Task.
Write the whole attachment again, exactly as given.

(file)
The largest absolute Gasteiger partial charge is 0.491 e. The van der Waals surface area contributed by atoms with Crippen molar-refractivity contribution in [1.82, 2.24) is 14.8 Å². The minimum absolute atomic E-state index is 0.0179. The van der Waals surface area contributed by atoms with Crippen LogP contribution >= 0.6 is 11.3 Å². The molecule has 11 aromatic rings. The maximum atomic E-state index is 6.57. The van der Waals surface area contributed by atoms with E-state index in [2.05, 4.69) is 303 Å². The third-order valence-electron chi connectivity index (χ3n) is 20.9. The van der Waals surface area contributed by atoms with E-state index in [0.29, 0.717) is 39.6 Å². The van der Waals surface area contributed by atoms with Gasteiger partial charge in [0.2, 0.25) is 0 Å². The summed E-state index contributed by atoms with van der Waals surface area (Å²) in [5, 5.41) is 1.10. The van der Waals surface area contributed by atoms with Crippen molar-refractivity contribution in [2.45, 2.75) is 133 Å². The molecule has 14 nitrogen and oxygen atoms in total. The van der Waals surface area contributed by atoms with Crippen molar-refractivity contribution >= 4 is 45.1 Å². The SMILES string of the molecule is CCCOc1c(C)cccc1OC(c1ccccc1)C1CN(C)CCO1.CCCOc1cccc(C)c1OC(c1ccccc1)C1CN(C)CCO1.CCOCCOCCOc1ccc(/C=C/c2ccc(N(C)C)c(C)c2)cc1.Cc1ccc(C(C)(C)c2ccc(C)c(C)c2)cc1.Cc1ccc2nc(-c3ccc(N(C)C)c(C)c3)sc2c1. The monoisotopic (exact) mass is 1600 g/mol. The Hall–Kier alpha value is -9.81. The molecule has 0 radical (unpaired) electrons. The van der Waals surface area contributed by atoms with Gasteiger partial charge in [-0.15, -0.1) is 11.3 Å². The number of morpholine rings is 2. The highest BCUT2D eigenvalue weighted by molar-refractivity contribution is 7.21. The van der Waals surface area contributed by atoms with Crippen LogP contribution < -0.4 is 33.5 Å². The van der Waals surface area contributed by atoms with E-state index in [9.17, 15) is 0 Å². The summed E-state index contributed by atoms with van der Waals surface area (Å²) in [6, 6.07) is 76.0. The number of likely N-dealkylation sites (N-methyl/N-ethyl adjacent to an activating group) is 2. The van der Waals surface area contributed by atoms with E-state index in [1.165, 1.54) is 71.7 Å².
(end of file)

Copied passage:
The largest absolute Gasteiger partial charge is 0.491 e. The van der Waals surface area contributed by atoms with Crippen molar-refractivity contribution in [1.82, 2.24) is 14.8 Å². The minimum absolute atomic E-state index is 0.0179. The van der Waals surface area contributed by atoms with Crippen LogP contribution >= 0.6 is 11.3 Å². The molecule has 11 aromatic rings. The maximum atomic E-state index is 6.57. The van der Waals surface area contributed by atoms with E-state index in [2.05, 4.69) is 303 Å². The third-order valence-electron chi connectivity index (χ3n) is 20.9. The van der Waals surface area contributed by atoms with E-state index in [0.29, 0.717) is 39.6 Å². The van der Waals surface area contributed by atoms with Gasteiger partial charge in [0.2, 0.25) is 0 Å². The summed E-state index contributed by atoms with van der Waals surface area (Å²) in [5, 5.41) is 1.10. The van der Waals surface area contributed by atoms with Crippen molar-refractivity contribution in [2.45, 2.75) is 133 Å². The molecule has 14 nitrogen and oxygen atoms in total. The van der Waals surface area contributed by atoms with Crippen molar-refractivity contribution >= 4 is 45.1 Å². The SMILES string of the molecule is CCCOc1c(C)cccc1OC(c1ccccc1)C1CN(C)CCO1.CCCOc1cccc(C)c1OC(c1ccccc1)C1CN(C)CCO1.CCOCCOCCOc1ccc(/C=C/c2ccc(N(C)C)c(C)c2)cc1.Cc1ccc(C(C)(C)c2ccc(C)c(C)c2)cc1.Cc1ccc2nc(-c3ccc(N(C)C)c(C)c3)sc2c1. The monoisotopic (exact) mass is 1600 g/mol. The Hall–Kier alpha value is -9.81. The molecule has 0 radical (unpaired) electrons. The van der Waals surface area contributed by atoms with Gasteiger partial charge in [-0.15, -0.1) is 11.3 Å². The number of morpholine rings is 2. The highest BCUT2D eigenvalue weighted by molar-refractivity contribution is 7.21. The van der Waals surface area contributed by atoms with Crippen LogP contribution < -0.4 is 33.5 Å². The van der Waals surface area contributed by atoms with E-state index in [9.17, 15) is 0 Å². The summed E-state index contributed by atoms with van der Waals surface area (Å²) in [6, 6.07) is 76.0. The number of likely N-dealkylation sites (N-methyl/N-ethyl adjacent to an activating group) is 2. The van der Waals surface area contributed by atoms with E-state index in [1.165, 1.54) is 71.7 Å².